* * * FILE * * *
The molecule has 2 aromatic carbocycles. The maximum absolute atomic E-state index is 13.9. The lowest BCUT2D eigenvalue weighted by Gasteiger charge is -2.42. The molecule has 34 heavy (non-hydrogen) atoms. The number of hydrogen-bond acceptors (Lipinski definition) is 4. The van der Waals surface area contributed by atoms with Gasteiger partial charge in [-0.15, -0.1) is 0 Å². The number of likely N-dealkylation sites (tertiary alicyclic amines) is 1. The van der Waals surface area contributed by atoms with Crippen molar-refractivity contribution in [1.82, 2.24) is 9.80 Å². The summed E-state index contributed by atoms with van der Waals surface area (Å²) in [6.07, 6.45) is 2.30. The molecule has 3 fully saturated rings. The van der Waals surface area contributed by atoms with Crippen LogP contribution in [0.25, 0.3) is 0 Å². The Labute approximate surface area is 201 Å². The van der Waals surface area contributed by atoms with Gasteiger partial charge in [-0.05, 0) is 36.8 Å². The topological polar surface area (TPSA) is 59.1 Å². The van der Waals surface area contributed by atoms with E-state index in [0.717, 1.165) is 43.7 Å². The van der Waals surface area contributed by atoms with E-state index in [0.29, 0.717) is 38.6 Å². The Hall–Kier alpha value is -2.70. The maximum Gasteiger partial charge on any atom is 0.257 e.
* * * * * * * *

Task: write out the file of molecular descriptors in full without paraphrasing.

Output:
The molecule has 2 aromatic carbocycles. The maximum absolute atomic E-state index is 13.9. The lowest BCUT2D eigenvalue weighted by Gasteiger charge is -2.42. The molecule has 34 heavy (non-hydrogen) atoms. The number of hydrogen-bond acceptors (Lipinski definition) is 4. The van der Waals surface area contributed by atoms with Gasteiger partial charge in [-0.15, -0.1) is 0 Å². The number of likely N-dealkylation sites (tertiary alicyclic amines) is 1. The van der Waals surface area contributed by atoms with Crippen molar-refractivity contribution in [1.82, 2.24) is 9.80 Å². The summed E-state index contributed by atoms with van der Waals surface area (Å²) in [6.07, 6.45) is 2.30. The molecule has 3 fully saturated rings. The van der Waals surface area contributed by atoms with Crippen LogP contribution in [0.25, 0.3) is 0 Å². The Labute approximate surface area is 201 Å². The van der Waals surface area contributed by atoms with Gasteiger partial charge in [-0.05, 0) is 36.8 Å². The topological polar surface area (TPSA) is 59.1 Å². The van der Waals surface area contributed by atoms with E-state index in [0.717, 1.165) is 43.7 Å². The van der Waals surface area contributed by atoms with E-state index in [0.29, 0.717) is 38.6 Å². The Hall–Kier alpha value is -2.70. The maximum Gasteiger partial charge on any atom is 0.257 e.